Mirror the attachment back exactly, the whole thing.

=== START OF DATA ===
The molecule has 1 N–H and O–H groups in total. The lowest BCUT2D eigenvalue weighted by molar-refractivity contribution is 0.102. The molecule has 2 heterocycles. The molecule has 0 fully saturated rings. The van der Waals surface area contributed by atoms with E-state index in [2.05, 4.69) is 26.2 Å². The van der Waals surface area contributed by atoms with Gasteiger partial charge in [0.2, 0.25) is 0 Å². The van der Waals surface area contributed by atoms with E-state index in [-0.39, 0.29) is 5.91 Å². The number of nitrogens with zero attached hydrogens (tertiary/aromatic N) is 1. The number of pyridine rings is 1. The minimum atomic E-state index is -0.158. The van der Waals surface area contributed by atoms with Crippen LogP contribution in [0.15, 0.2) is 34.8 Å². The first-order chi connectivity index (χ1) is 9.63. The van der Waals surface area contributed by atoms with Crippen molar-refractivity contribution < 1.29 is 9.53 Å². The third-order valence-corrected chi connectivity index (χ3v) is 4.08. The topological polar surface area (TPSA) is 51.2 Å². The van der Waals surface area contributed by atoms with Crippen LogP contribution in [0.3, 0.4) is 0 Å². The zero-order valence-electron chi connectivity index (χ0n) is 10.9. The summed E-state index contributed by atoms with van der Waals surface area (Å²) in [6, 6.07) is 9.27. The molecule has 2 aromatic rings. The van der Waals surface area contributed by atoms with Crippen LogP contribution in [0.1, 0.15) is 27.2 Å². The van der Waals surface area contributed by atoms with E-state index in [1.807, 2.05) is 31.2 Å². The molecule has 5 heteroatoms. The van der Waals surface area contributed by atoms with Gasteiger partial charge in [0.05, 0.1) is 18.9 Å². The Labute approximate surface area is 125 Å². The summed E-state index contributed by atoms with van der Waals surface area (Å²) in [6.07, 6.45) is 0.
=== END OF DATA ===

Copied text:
The molecule has 1 N–H and O–H groups in total. The lowest BCUT2D eigenvalue weighted by molar-refractivity contribution is 0.102. The molecule has 2 heterocycles. The molecule has 0 fully saturated rings. The van der Waals surface area contributed by atoms with E-state index in [2.05, 4.69) is 26.2 Å². The van der Waals surface area contributed by atoms with Gasteiger partial charge in [0.2, 0.25) is 0 Å². The van der Waals surface area contributed by atoms with E-state index in [-0.39, 0.29) is 5.91 Å². The number of nitrogens with zero attached hydrogens (tertiary/aromatic N) is 1. The number of pyridine rings is 1. The minimum atomic E-state index is -0.158. The van der Waals surface area contributed by atoms with Crippen LogP contribution in [0.15, 0.2) is 34.8 Å². The first-order chi connectivity index (χ1) is 9.63. The van der Waals surface area contributed by atoms with Crippen molar-refractivity contribution < 1.29 is 9.53 Å². The third-order valence-corrected chi connectivity index (χ3v) is 4.08. The topological polar surface area (TPSA) is 51.2 Å². The van der Waals surface area contributed by atoms with Crippen LogP contribution in [0.3, 0.4) is 0 Å². The zero-order valence-electron chi connectivity index (χ0n) is 10.9. The summed E-state index contributed by atoms with van der Waals surface area (Å²) in [6, 6.07) is 9.27. The molecule has 2 aromatic rings. The van der Waals surface area contributed by atoms with Crippen LogP contribution in [0.1, 0.15) is 27.2 Å². The van der Waals surface area contributed by atoms with E-state index in [1.807, 2.05) is 31.2 Å². The molecule has 5 heteroatoms. The van der Waals surface area contributed by atoms with Gasteiger partial charge in [0.05, 0.1) is 18.9 Å². The Labute approximate surface area is 125 Å². The summed E-state index contributed by atoms with van der Waals surface area (Å²) in [6.07, 6.45) is 0.